Thursday, August 02, 2007


It’s undisputed fact that “Saturday Night Live” stopped being funny when I was in Osh Kosh. Even so, I’m amused by a sketch from a few years ago. The premise is “World’s Friendliest Credit Card Company” -- a line of credit suited for the “Bad credit? No credit?” bunch. One by one, the actors marvel at how little information was needed for credit approval. Horatio Sanz: “I just said my name, and I was APPROVED.” Jimmy Fallon: “I thought I was ordering pizza, but I was APPROVED.” Chris Kattan: “I don‘t know what I’s approved for, but I’s APPROVED.”

Admit it, you smiled. Just a little? No? Weren’t you ever in middle school? I’ve been chasing approval since around October 1993, when our junior high headmistress ordered the eighth grade girls to form a horizontal line in the auditorium. Once we’d shuffled into place, the eighth grade boys received their mission: choose one girl to be Homecoming Representative. As I recall, the headmistress delivered an obligatory schpiel about “good leadership” and “good values,” but my hormone-addled brain wasn’t fooled a bit. May the prettiest girl win. I remember her name, too -- and not because it’s my own.

I’m past the Clearasil stage (well, mostly), but once in a while I land in the Homecoming lineup. Early this year, I was introduced to a woman whose approval of me seemed imperative. She was, and is, the Very Important Person to one of my Very Important People. I’ll call her Mrs. B.

Weeks before our meeting, I bought a gift. Doesn’t everyone enjoy candy? Days before, I planned my outfit. Long-sleeved, V-necked lace top over a plain white cami, matched with black linen pants. Feminine but tasteful. No saggy bra straps.

I stood on her doorstep, with my Very Important Person, and fidgeted. My VIP told me not to worry, that Mrs. B. would love me. I nodded and mentally debated the thickness of my eyeliner. Too much?

And, of course, I wondered what I’d say. I’d heard stories about Mrs. B. from my VIP. About how she worked as a nurse and instructed patients to put blueberries on their cereal, for extra vitamins. About how she made my VIP take his vitamins when he was younger and, to his chagrin, eat fish. About how she liked Broadway musicals. “You like musicals,” my VIP said. Where were my seventy-six trombones when I needed them?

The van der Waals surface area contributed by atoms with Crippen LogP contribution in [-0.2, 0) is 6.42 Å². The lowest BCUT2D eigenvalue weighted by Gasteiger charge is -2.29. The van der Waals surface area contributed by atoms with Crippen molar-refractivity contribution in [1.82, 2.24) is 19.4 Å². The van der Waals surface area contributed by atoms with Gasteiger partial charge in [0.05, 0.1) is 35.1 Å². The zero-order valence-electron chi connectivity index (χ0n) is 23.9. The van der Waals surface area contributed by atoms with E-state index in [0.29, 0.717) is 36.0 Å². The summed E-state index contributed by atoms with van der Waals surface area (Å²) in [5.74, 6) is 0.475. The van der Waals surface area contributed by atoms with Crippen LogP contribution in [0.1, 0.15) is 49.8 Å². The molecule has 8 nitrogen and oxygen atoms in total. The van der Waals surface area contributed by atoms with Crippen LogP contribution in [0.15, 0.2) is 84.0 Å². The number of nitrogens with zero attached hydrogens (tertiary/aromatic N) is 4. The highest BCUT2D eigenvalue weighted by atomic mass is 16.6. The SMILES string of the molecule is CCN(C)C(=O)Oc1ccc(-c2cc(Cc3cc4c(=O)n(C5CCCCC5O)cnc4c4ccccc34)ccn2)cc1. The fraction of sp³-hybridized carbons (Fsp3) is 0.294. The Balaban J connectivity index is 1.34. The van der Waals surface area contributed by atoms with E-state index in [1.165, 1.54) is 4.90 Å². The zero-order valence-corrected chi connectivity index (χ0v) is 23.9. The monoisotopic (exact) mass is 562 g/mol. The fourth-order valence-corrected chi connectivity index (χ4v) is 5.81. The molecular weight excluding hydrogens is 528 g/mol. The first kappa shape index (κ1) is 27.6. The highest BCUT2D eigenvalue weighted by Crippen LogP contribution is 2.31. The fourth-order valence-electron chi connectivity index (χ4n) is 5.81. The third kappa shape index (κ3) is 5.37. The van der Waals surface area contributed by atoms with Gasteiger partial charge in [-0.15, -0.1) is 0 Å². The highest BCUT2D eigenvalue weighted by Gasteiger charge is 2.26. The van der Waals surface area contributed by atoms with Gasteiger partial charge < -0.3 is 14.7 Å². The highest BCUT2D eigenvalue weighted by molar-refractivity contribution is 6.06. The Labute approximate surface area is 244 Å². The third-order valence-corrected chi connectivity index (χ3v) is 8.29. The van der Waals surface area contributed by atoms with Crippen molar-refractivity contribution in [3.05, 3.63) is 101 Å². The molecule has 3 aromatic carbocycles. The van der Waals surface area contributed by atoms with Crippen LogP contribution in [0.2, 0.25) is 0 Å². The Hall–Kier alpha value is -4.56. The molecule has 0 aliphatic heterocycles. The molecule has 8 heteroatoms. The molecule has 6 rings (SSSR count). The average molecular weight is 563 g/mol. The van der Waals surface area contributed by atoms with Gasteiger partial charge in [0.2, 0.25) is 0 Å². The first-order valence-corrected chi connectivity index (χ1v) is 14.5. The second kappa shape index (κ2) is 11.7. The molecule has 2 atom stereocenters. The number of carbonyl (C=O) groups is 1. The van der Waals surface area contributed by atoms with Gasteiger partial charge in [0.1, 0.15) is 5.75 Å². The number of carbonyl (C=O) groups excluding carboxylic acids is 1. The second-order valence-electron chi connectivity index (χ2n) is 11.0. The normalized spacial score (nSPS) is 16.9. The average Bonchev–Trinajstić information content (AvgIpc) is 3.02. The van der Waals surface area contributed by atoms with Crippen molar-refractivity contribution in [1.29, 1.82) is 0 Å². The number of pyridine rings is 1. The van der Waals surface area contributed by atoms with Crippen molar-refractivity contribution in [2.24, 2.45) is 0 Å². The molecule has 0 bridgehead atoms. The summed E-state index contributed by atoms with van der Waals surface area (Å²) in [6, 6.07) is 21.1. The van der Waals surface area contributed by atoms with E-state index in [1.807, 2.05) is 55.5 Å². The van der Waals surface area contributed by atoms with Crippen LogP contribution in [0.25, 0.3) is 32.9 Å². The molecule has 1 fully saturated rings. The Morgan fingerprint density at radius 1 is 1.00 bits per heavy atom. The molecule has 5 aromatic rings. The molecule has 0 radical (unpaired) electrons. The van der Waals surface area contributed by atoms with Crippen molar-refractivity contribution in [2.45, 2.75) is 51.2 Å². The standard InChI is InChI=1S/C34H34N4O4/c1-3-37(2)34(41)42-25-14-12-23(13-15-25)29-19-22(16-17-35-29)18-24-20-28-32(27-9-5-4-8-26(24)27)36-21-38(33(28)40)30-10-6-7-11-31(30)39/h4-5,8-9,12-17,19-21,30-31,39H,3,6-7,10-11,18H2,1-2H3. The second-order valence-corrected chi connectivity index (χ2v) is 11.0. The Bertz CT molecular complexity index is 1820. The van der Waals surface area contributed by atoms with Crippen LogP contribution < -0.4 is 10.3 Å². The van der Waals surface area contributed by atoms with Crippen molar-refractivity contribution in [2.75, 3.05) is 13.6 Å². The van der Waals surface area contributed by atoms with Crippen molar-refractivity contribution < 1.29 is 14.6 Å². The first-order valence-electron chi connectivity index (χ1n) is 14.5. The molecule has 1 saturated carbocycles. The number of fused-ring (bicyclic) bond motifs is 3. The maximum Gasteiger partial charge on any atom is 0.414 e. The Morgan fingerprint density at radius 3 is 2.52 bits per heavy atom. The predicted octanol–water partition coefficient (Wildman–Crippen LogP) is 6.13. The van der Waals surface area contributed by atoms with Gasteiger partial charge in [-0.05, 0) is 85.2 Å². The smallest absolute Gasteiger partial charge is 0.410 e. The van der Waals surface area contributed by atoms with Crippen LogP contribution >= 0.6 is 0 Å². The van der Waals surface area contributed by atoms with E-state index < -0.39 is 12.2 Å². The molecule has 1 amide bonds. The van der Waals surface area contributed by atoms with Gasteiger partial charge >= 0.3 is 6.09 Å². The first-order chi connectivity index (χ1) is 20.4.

In the slo-mo seconds before Mr. and Mrs. B. answered the doorbell, I smoothed my pants (Why linen? Does linen ever travel well?) and said a prayer.

She hugged me before I got over the threshold.

“Come in, dear! So nice to finally meet you! Have a glass of wine!”

I accepted the hug, and the huge glass of white wine, with Sally Field gratitude. Mrs. B. barely knew a thing about me, but she liked me. She really liked me!

She served shrimp etouffee in a crock pot, with brown rice. Etouffee! “A crock pot makes everything easy,” she explained. “You should get one.”

She told stories, too. When my VIP attempted an abominable imitation of my Tennessee accent, Mrs. B. recounted a futile search for her husband’s “car keys.” Turns out, he wanted his favorite “khakis.” Guess Southerners aren’t the only folks who get lost in translation.

At the end of the night, we hugged again, and Mrs. B. exclaimed how nice I looked. I told her I’d appreciate the etouffee recipe. I wasn’t just grubbing for approval, either. I planned to price crock pots.

I dined with Mrs. B. and her family three times. The last time was in late May. Weeks earlier, she’d been diagnosed with a terminal illness. Remarkably, her demeanor hadn’t changed a bit. She smiled and gave me a big hug. She told funny stories. She made me feel APPROVED, just for showing up.

She passed away about two weeks ago. Though it sounds immature, I truly thought she’d live forever. No one gets “eternity” in this life, I know -- not my VIPs or their VIPs, or even me, for that matter. But if you build up enough credit, through laughter and warm hugs and dinner invitations, how can it possibly run out?

I was lucky enough to meet many of Mrs. B’s friends, and even more family, at her services. In a way, I think funerals turn people into middle schoolers. Nobody really knows what to say. Lots of tugging at hems, toying with hair, dabbing mascara. Somewhere in a lineup of cousins, though, I realized an important difference. In this group of suits and skirts, everyone was approved. Not only approved, but chosen. As far as I can tell, Mrs. B. made everyone feel special -- whether she’d known them for a few evenings, or for many years.

Sure as my monthly Visa bill, I know heaven welcomed her like she welcomed me. And everyone up there loves the accent.